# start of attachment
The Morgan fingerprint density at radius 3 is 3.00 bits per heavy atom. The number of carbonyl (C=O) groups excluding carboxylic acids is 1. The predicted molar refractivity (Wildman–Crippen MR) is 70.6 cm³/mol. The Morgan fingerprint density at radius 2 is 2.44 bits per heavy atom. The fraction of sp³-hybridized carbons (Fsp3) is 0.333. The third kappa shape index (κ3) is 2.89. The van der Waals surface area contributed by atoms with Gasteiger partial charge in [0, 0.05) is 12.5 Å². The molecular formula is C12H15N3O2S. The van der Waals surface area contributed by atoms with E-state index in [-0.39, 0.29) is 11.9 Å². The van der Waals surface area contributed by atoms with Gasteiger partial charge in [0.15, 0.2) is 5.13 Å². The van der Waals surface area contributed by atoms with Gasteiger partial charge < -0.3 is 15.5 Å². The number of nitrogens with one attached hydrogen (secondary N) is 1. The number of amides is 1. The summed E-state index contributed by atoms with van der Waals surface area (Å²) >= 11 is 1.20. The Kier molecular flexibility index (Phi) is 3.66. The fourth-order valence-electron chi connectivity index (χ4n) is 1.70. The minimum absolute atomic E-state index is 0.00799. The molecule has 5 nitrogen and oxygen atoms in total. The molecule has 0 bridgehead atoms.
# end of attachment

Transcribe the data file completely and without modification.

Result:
The Morgan fingerprint density at radius 3 is 3.00 bits per heavy atom. The number of carbonyl (C=O) groups excluding carboxylic acids is 1. The predicted molar refractivity (Wildman–Crippen MR) is 70.6 cm³/mol. The Morgan fingerprint density at radius 2 is 2.44 bits per heavy atom. The fraction of sp³-hybridized carbons (Fsp3) is 0.333. The third kappa shape index (κ3) is 2.89. The van der Waals surface area contributed by atoms with Gasteiger partial charge in [0, 0.05) is 12.5 Å². The molecular formula is C12H15N3O2S. The van der Waals surface area contributed by atoms with E-state index in [-0.39, 0.29) is 11.9 Å². The van der Waals surface area contributed by atoms with Gasteiger partial charge in [0.15, 0.2) is 5.13 Å². The van der Waals surface area contributed by atoms with Gasteiger partial charge < -0.3 is 15.5 Å². The number of nitrogens with one attached hydrogen (secondary N) is 1. The number of amides is 1. The summed E-state index contributed by atoms with van der Waals surface area (Å²) >= 11 is 1.20. The Kier molecular flexibility index (Phi) is 3.66. The fourth-order valence-electron chi connectivity index (χ4n) is 1.70. The minimum absolute atomic E-state index is 0.00799. The molecule has 5 nitrogen and oxygen atoms in total. The molecule has 0 bridgehead atoms.